He is the immediate past editor of The Sociological Quarterly and the current President of the Midwest Sociological Society. He serves on the editorial boards of Contexts, Ethnic and Racial Studies, and Journal of Intercultural Studies and on the publication committee for Sociology of Religion.


Gabriele Marranci

Enclaving Multiculturalism: A Reflection Started in Singapore and Continued in Sydney

What are the relationships between multiculturalism, religion and secularism in cosmopolitan cities? How do ordinary people live "multiculturalism" and make sense of it? Starting from two different models of multiculturalism, the so called "hard" model of Singapore and the "softer" Australian one, the paper discusses how  increasingly the dynamics of religion and secularism and the consequent tensions influence the social political debate about multiculturalism. After presenting ethnographic examples from both countries, the paper suggests that what we are witnessing is a slow but progressive 'enclavement' of multiculturalism which, in other words, is no longer seen as shared space of interaction but rather as a space of power to deconstruct

Associate Professor Gabriele Marranci, Department of Anthropology, Macquarie University, Australia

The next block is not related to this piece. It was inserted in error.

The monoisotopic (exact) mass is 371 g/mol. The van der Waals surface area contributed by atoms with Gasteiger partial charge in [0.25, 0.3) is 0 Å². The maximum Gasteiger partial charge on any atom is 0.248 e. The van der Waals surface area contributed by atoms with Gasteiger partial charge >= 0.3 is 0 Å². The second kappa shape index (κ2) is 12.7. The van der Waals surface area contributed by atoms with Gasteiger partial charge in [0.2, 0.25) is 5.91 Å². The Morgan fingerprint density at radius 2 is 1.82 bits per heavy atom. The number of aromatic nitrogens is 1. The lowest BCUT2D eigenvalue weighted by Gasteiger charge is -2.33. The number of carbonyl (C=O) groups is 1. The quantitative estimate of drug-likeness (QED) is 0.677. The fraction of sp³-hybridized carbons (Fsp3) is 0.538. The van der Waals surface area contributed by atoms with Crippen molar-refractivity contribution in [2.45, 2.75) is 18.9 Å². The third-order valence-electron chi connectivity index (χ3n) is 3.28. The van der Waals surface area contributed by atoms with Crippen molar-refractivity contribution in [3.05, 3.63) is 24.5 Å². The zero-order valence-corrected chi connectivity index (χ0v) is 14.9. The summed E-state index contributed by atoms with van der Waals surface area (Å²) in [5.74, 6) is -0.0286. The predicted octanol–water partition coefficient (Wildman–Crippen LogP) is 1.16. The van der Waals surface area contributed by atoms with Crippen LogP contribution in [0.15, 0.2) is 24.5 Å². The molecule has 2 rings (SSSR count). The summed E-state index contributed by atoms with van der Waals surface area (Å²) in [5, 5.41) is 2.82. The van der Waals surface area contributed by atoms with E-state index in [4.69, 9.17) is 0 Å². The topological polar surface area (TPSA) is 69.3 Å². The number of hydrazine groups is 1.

Gabriele Marranci has recently joined the Department of Anthropology, Macquarie University. He is also an Honorary Associate Professor at the Centre for the Study of Islam in the UK, Cardiff University and was until recently Associate Professor within the Department of Sociology, National University of Singapore. 

A/Prof Marranci is an anthropologist by training working on youth, religion and cosmopolitan society and multiculturalism with a specialization in Muslim societies. His main research interests concern youth identity, religion, extremism, political Islam and secularization processes. Dr Marranci has widely published on these topics in peer-reviewed journals and in book chapters.

He is the author of four monographs, Jihad beyond Islam (2006, London, New York: Berg), The Anthropology of Islam, (2008, London, New York: Berg), Understanding Muslim Identity, Rethinking Fundamentalism  (2009, London, New York: Palgrave Macmillan) and  Faith, Ideology and Fear: Muslim Identities Within and Beyond Prisons (2009, London: Continuum Books).

He is the founding editor of Contemporary Islam: Dynamics of Muslim Life, published by the international publisher Springer and the Chief Editor of the Handbook of Contemporary Islam, which is part of Springer Live Reference works. He has established (with Prof. Bryan Turner) the book series Muslims in Global Societies (Springer).


Crossing Boundaries: Acts of Citizenship among Migrant Youth in Melbourne